some of us are brave

NC Senate Denies Victims of State’s Eugenic’s Program Justice

I was appalled, although not surprised, by the N.C. Eugenics story as it unfolded several years ago. Bodies considered property and cost centers are subject to violent abuses and subjugation by the state all the time. That’s how it goes.

However, it was hard for me to imagine a political body so immune to public ridicule and shame that it would deny these victims justice and compensation once the evidence was presented as it was convincingly done here.

But, I underestimated my home state of North Carolina. As reported in the NY Times:

Despite backing from Gov. Bev Perdue and the State House of Representatives, a compensation package that would have given victims up to $50,000 each was not included in the Senate’s budget.

Victims and supporters, who had hoped North Carolina would be the first of 32 states that practiced eugenics to pay victims, were angry.

“I am just overwhelmed that their mentality is still the same as the politicians who supported eugenics in the first place,” said Elaine Riddick, who was sterilized at 14 after having a baby fathered by a neighbor. “You have done messed up people for life, and this is what you do?”

The state said that Ms. Riddick was “feebleminded” and potentially promiscuous. So her grandmother, who was illiterate and who feared Ms. Riddick would be sent to an orphanage, signed the consent form with an X.

Particularly galling to me was Chris Carney, Republican Senator, reasoning for denying these women their just due:

“If we do something like this, you open up the door to other things the state did in its history,” Senator Chris Carney, a Republican, told The Mooresville Tribune. “And some, I’m sure you’d agree, are worse than this.”

Well, you know me. Off went an email from me to Mr. Carney who, for your consideration, can be contacted on twitter (@SenChrisCarney) and via email at


Mr. Carney’s website quotes him as saying:

“I believe it is the job of an elected official to be a strong advocate for our communities, our district, and our state. My greatest satisfaction comes from making a positive difference for the people I represent.”

I find it difficult to reconcile that belief with his recent disavowal of the N.C. Eugenics program. Mr. Carney is quoted as saying that:

“If we do something like this, you open up the door to other things the state did in its history,” Senator Chris Carney, a Republican, told The Mooresville Tribune. “And some, I’m sure you’d agree, are worse than this.”

Whose interests, exactly, does Mr. Carney represent if not the women of his state (and mine; I’m still a voting North Carolinian) who were brutally victimized by the state?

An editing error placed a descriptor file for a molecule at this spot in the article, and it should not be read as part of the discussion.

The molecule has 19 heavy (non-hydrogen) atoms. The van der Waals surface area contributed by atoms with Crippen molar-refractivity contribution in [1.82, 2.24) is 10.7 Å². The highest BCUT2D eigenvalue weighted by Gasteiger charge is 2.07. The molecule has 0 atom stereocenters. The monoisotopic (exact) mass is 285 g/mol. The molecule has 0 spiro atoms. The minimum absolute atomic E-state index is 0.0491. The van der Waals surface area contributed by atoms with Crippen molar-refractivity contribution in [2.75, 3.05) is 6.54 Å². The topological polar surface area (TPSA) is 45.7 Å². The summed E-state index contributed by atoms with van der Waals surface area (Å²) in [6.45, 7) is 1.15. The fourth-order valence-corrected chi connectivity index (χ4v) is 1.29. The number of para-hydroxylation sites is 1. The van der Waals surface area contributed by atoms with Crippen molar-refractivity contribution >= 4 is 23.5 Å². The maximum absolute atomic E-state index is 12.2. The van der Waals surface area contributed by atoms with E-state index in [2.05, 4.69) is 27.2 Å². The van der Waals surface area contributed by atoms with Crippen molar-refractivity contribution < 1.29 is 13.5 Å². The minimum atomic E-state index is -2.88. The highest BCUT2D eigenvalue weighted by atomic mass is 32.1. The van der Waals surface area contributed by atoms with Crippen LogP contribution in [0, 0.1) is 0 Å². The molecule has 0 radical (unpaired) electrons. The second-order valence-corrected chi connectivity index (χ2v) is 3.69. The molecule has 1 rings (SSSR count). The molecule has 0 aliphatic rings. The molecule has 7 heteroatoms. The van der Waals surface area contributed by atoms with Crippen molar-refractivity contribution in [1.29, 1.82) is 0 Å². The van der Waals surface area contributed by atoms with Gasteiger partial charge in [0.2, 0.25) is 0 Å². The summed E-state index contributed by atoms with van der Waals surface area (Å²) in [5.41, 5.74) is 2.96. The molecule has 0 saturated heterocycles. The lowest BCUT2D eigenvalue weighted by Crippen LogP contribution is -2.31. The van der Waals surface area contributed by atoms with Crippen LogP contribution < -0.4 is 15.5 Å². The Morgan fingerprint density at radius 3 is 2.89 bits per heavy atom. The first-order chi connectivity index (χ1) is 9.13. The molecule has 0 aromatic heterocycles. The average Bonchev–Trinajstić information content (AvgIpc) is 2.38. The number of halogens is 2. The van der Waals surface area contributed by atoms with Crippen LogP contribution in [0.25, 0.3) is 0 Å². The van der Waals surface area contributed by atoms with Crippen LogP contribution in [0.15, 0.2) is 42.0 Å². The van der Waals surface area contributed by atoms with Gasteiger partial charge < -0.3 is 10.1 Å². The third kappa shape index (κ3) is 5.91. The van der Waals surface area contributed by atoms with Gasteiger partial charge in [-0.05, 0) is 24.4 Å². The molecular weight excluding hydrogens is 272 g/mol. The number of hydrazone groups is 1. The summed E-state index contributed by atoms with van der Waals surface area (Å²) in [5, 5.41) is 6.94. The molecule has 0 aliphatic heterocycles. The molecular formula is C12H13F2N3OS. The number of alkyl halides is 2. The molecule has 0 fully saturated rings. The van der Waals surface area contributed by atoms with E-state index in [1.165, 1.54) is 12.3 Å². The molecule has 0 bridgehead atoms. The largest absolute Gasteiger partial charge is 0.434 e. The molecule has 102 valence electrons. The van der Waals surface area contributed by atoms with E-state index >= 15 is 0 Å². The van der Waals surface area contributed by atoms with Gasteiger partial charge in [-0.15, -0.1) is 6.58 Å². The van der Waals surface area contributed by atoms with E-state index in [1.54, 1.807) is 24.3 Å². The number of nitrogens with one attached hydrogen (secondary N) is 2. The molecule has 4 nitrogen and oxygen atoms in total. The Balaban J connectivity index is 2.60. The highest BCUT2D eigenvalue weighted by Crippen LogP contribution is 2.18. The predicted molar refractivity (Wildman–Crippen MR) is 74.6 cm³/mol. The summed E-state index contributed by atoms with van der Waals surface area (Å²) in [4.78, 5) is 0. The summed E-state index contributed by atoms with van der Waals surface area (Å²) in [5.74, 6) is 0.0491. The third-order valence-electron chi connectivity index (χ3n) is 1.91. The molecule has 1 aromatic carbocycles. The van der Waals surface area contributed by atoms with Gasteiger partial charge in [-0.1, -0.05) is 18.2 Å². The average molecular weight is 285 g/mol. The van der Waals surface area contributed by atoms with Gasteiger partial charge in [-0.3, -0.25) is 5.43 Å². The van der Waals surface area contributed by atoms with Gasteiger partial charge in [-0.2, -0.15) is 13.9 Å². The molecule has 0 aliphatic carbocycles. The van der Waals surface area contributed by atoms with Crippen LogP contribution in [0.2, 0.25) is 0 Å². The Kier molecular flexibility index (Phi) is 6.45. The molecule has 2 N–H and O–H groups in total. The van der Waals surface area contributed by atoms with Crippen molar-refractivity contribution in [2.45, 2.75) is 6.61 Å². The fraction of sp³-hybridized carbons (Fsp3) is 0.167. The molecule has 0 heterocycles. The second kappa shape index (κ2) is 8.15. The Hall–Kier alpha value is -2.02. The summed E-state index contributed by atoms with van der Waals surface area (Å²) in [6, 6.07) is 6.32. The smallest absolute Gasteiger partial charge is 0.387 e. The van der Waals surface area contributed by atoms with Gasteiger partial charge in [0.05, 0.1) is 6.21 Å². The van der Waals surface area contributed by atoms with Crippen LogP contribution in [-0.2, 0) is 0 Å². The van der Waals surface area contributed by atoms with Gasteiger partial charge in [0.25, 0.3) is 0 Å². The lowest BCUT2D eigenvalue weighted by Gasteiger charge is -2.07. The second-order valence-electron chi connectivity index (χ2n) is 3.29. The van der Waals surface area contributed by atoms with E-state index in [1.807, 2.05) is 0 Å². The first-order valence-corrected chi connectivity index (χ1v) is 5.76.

It seems his concern is one about reparations which is an ideological issue. The current issue is about righting a contemporary crime, not a historical one. How can he consider living victims vestiges of history?

For a party who represents the sanctity of life as promulgated through your position on healthcare for women, it is a particularly odd choice. The women in this story were denied their right to protect life against their will. What penalty would Mr. Carney propose for an individual offender who visited that attack on a woman? Why should the state be held to a lower standard?

Try as I might I find it hard to find any other justification for Mr. Carney’s position but that the victims are not “his kind” of women. They are primarily poor and women of color. So, perhaps, Mr. Carney should make it clear in his statements that he advocates for certain communities, not all? Truth in advertising as it were.

I hope Mr. Carney roots out his motivation for this blatant disregard for the health, welfare, and rights of the members of the state he represents. In so doing I hope he eventually does the right thing. Unless and until he does I plan to remind him as frequently as I can that the victims of the N.C. eugenics program are not history. They are living, breathing women who deserve representation and justice.




If you feel so inclined you can crib that as you wish.

Talk back...

Fill in your details below or click an icon to log in: Logo

You are commenting using your account. Log Out /  Change )

Google photo

You are commenting using your Google account. Log Out /  Change )

Twitter picture

You are commenting using your Twitter account. Log Out /  Change )

Facebook photo

You are commenting using your Facebook account. Log Out /  Change )

Connecting to %s


This entry was posted on June 22, 2012 by in Uncategorized.
%d bloggers like this: